Newsbites: The Jesus movies past and future edition!

benhur2016-5-a

A few quick items about three recent and upcoming movies about Jesus.

1. Jack Huston, who starred in last year’s remake of Ben-Hur, indicated in a recent interview with Business Insider that the film may have been a critical and commercial flop because too many people interfered with it at the editing stage:

“We did something very different in that Judah was never a hero,” he said. “I wanted the audience to almost be guessing who was going to win the chariot race. What I found so interesting was we could recreate this amazing character.”

But the powers-that-be at Paramount didn’t feel the same way. Huston said filming the movie was seamless but that post production was “not easy.”

“You hire a filmmaker, go with the filmmaker’s vision,” said Huston, who added that he saw numerous version of the movie in post. “The movie kind of breaks my heart because I know what we did and it’s very hard when there’s a lot of cooks in the kitchen.” . . .

“I learned so much from ‘Ben-Hur,’ the whole process was invaluable,” he said. “And I stand by my performance in it because it was a real choice. I know there was a much better film there that we created, it just got lost.”

In related news, Christian Today ran an interview with producer Mark Burnett for the film’s DVD release in the UK last month, but it seems the interview was conducted a lot earlier than that: comments like “I watched yesterday a 15 minute segment of this from the movie, already” suggest that the editing hadn’t been completed yet.

Meanwhile, The Hollywood Reporter says director Timur Bekmambetov’s production company Bazelevs has been struggling at the box office back home in Russia, too.

2. Garth Davis, who is still promoting his Oscar-nominated film Lion, told The Sydney Morning Herald that he’s prepared for there to be some controversy around his upcoming Mary Magdalene movie, but he doesn’t expect there to be all that much:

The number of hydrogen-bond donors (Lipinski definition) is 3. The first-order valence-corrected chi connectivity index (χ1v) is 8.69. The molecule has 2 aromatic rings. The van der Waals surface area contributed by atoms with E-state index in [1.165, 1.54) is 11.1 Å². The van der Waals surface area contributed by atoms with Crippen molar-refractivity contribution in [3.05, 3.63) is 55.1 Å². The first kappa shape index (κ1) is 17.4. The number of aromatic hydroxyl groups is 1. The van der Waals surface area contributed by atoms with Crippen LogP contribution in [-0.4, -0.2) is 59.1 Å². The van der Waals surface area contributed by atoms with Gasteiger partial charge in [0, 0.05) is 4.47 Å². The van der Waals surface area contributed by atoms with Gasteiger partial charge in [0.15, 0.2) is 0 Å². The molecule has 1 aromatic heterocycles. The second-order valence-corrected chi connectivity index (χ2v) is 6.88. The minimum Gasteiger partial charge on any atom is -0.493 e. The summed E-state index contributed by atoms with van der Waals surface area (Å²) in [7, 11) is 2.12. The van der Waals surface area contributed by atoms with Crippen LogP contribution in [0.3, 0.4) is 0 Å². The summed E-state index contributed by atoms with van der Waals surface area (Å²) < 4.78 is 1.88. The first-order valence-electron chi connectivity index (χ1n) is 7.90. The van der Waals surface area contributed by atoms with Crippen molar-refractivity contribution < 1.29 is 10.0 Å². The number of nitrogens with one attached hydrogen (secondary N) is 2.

Davis lives in Melbourne with his wife and three children, aged 12, nine and four. When he arrives home, with Lion having taken $16 million in cinemas in 18 days, he will get back to editing Mary Magdalene, which he shot in Italy. He says Mary and Jesus will be “very relatable, very human” in the film.

“It’s going to be a film that people are going to connect with as well,” he says. But as the likes of The Last Temptation of Christ and The Passion of the Christ have shown, there is also the potential for controversy with a Biblical story.

“You’re not going to please everybody in this landscape so I’m sure there’s going to be some controversy but it’s not controversial really,” Davis says. “I wouldn’t have the same concerns as the other films before us, put it that way.”

Davis’s cinematographer Greig Fraser (who also shot Rogue One) talked to If.com.au about the cameras he has used on Davis’s films (including Mary Magdalene):

Did you shoot each on the same camera?

No, Lion was shot on the ALEXA 35mm. And Rogue was shot on the ALEXA 65mm. The 65mm camera wasn’t actually out when we were doing Lion. They were in R&D, testing it, and I’d send the guys at ARRI images of some of the locations in India and say, hey guys, if you’ve got a camera, even if it’s just a trial camera, I can make it look great because I’ve got these great locations. Unfortunately it wasn’t feasible at the time. But when Rogue started, the cameras had come online and they’d had enough time to test them. Straight after Rogue, we did Mary Magdalene, which we just wrapped in December. It’s another beautiful drama, and we found much beauty in that 65mm format.

3. Deadline reports that a new film adaptation of Mikhail Bulgakov’s The Master and Margarita is in the works, courtesy of Svetlana Migunova-Dali (who co-chairs the Logos Film Company in Russia) and Grace Loh (president of John Cusack’s New Crime Productions). Bulgakov’s novel — which alternates between the Devil’s visit to Soviet-era Russia and the events leading up to the crucifixion of Jesus — has been adapted for film and television many times overseas. I wrote about a previous American producer’s attempt to adapt the story way, way back in 2008.

About Peter T. Chattaway

Peter T. Chattaway was the regular film critic for BC Christian News from 1992 to 2011. In addition to his award-winning film column for that paper, his news and opinion pieces have appeared in such publications as Books & Culture, Christianity Today, Bible Review and the Vancouver Sun. He has also contributed essays to the books Re-Viewing The Passion: Mel Gibson’s Film and Its Critics (Palgrave Macmillan, 2004), Scandalizing Jesus?: Kazantzakis’s The Last Temptation of Christ Fifty Years on (Continuum, 2005) and The Bible in Motion: A Handbook of the Bible and Its Reception in Film (De Gruyter, 2016).